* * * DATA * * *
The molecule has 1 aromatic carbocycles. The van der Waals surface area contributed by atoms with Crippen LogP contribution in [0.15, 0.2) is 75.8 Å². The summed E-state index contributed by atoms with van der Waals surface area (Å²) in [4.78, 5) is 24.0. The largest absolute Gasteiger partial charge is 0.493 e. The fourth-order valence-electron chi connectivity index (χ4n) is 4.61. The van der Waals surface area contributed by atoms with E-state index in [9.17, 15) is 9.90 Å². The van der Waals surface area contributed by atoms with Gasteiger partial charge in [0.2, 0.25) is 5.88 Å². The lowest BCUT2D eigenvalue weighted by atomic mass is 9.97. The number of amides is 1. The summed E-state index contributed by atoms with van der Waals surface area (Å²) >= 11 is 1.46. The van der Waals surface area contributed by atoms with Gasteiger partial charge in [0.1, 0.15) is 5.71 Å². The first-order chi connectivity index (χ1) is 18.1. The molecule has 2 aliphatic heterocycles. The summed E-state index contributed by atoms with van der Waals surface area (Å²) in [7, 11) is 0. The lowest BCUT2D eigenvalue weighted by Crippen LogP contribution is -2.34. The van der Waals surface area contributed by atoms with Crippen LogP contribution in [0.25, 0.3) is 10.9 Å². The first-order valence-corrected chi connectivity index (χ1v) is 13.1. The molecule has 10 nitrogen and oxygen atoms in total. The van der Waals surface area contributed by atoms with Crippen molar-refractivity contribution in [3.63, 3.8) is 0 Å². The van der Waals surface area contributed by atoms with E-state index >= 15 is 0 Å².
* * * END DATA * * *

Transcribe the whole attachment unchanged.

The molecule has 1 aromatic carbocycles. The van der Waals surface area contributed by atoms with Crippen LogP contribution in [0.15, 0.2) is 75.8 Å². The summed E-state index contributed by atoms with van der Waals surface area (Å²) in [4.78, 5) is 24.0. The largest absolute Gasteiger partial charge is 0.493 e. The fourth-order valence-electron chi connectivity index (χ4n) is 4.61. The van der Waals surface area contributed by atoms with E-state index in [9.17, 15) is 9.90 Å². The van der Waals surface area contributed by atoms with Gasteiger partial charge in [0.2, 0.25) is 5.88 Å². The lowest BCUT2D eigenvalue weighted by atomic mass is 9.97. The number of amides is 1. The summed E-state index contributed by atoms with van der Waals surface area (Å²) >= 11 is 1.46. The van der Waals surface area contributed by atoms with Gasteiger partial charge in [0.1, 0.15) is 5.71 Å². The first-order chi connectivity index (χ1) is 18.1. The molecule has 2 aliphatic heterocycles. The summed E-state index contributed by atoms with van der Waals surface area (Å²) in [7, 11) is 0. The lowest BCUT2D eigenvalue weighted by Crippen LogP contribution is -2.34. The van der Waals surface area contributed by atoms with Crippen LogP contribution in [0.25, 0.3) is 10.9 Å². The first-order valence-corrected chi connectivity index (χ1v) is 13.1. The molecule has 10 nitrogen and oxygen atoms in total. The van der Waals surface area contributed by atoms with Crippen molar-refractivity contribution in [3.63, 3.8) is 0 Å². The van der Waals surface area contributed by atoms with E-state index >= 15 is 0 Å².